Any new propulsion system capable of doubling an aircraft’s effective altitude, increasing its dwell time by many hours, and significantly boosting its capability to run silently in “stealth” mode must be special indeed. That’s the view of Sanford “Sandy” Mangold, as he talks about the upcoming first flight of the Wolverine 3 engine.
“The U.S. Air Force considers this engine to be ‘disruptive technology’ because it’s the first purpose-built heavy fuel engine for UAVs,” said Mangold, President and CEO of Unmanned Aerial Systems (UAS), a Las Vegas-based developer of tactical UAVs. He said the Wolverine obviously is attractive to military customers who are transitioning to JP-8 fuel exclusively.
Mangold also expects the compact two-stroke, twin-cylinder Wolverine 3, developed by Ricardo specifically for UAV applications, to find favor in the burgeoning market of civil and commercial UAV customers—pipeline and highway surveyors, border patrols, police departments, and first responders.
UAS and Ricardo are slated to begin flight testing the Wolverine 3 next month in Nevada, Mangold told AEM during a recent technical briefing.
The air-cooled, naturally aspirated engine will fly first in UAS’ Nightwind 2, a portable blended-wing aircraft with a 2-m wingspan. Nightwind 2 is a pusher-type configuration, with the direct-drive propeller facing rearward. It is designed so its prop wash disburses the trailing engine and exhaust heat. The aircraft (officially coded NW-2R to designate the Ricardo engine) is capable of 12-lb payload.
UAS has a strategic alliance with CenTauri Solutions to provide mission-specific models of the Nightwind family of UAVs to the U.S. Department of Defense and various intelligence agencies. CenTauri is serving as prime contractor and systems integrator for the aircraft’s sensor suite.
The Wolverine 3 displaces 88 cm3 and is rated at 3.1 hp at 6000 rpm. It features a proprietary combustion system and direct fuel injection specially designed and calibrated for JP-8 and JP-5 fuels. It is one of only two UAV engines currently capable of using heavy fuel, and the first in a new family of engines Ricardo is developing for lightweight unmanned aircraft.
The engines are designed for low mass, extremely low thermal and acoustic emissions, high fuel efficiency, and package efficiency. Their displacements are scalable depending on application. Designed for the UAV’s duty cycle, they include two- and four-stroke units using spark- and compression-ignition combustion systems.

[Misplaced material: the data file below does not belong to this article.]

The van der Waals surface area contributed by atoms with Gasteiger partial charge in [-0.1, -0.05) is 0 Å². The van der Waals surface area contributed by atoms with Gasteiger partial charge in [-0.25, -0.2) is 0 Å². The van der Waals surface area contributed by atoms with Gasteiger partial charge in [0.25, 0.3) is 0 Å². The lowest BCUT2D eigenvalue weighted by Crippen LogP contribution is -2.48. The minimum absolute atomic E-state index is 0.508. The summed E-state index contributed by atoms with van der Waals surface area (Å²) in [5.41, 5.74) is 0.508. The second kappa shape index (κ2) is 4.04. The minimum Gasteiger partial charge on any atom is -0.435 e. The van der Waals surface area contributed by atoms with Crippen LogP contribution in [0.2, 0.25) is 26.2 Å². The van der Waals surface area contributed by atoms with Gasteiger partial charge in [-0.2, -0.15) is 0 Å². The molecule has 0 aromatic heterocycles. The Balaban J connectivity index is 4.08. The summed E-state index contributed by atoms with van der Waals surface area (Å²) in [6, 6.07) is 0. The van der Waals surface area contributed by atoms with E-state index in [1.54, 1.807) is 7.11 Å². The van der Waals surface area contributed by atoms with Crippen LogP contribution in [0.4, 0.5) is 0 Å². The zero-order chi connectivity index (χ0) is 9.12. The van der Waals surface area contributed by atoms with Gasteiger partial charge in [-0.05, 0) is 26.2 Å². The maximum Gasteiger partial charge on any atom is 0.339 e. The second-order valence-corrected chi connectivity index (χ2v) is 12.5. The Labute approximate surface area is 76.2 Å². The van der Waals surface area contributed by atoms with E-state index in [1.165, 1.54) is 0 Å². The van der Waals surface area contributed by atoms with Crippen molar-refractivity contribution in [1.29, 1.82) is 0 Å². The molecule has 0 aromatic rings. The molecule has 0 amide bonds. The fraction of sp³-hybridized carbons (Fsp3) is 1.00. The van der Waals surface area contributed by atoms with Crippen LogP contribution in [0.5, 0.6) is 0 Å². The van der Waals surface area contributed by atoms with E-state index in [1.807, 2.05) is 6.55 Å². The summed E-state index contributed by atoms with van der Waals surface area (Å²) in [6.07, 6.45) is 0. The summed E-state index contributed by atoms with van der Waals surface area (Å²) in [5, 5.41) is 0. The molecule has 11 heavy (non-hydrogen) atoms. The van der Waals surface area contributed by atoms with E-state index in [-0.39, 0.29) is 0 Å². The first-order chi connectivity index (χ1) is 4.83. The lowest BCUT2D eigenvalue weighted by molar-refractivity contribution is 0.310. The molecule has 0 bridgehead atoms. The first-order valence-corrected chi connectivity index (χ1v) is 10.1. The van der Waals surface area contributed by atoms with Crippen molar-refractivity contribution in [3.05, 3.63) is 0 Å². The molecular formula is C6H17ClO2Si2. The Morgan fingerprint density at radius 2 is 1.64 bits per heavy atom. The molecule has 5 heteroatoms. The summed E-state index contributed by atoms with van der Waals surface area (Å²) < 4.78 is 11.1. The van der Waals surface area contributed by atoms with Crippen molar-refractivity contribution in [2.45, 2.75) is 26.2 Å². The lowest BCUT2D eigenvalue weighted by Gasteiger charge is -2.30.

With electric generators mounted on the front of their crankcases, the engines function as compact hybrid-electric propulsion units.
The Wolverine 3 features a 0.5-kW integrated motor/generator adapted by Ricardo engineers from a medical-robotics application. It provides supplemental power and also enables the aircraft to operate quietly in all-electric mode for low-altitude operations.
Compared with the small industrial and hobby-type engines that currently dominate the UAV industry, the purpose-built Ricardo engine dramatically improves the Nightwind 2’s performance.
According to Mangold, the aircraft’s operational ceiling is expected to increase from 10,000 to 20,000 ft. Silent operation using all-electric mode is capable of being achieved at 1000 ft of altitude instead of 6000 ft, and the Nightwind 2’s cruise window will increase from 30 minutes to several hours, depending on fuel load.
Ricardo’s Wolverine 4, a 300-cm3 horizontally opposed, liquid-cooled, compression-ignition four-stroke rated at 25 hp, is under development for a larger, higher performance UAV with expanded range. It will be capable of lifting a 150 lb payload.
UAS and Ricardo were brought together on the program by Rick Scudder, Director of the Center for UAV Exploitation (CUE) and University of Dayton (Ohio) Research Institute. He explained that when his team first saw the initial Wolverine 3 concept, “we were universally impressed.”
Ricardo is no stranger to aero engine developments, having previously prototyped a small V-twin for UAV applications. Also currently in the UAV space from the automotive sector are Ford and Mahle Powertrain. The companies are collaborating on a hydrogen-fueled Duratec four-cylinder program intended for a prototype of Boeing’s Phantom Eye high-altitude, long-endurance aircraft.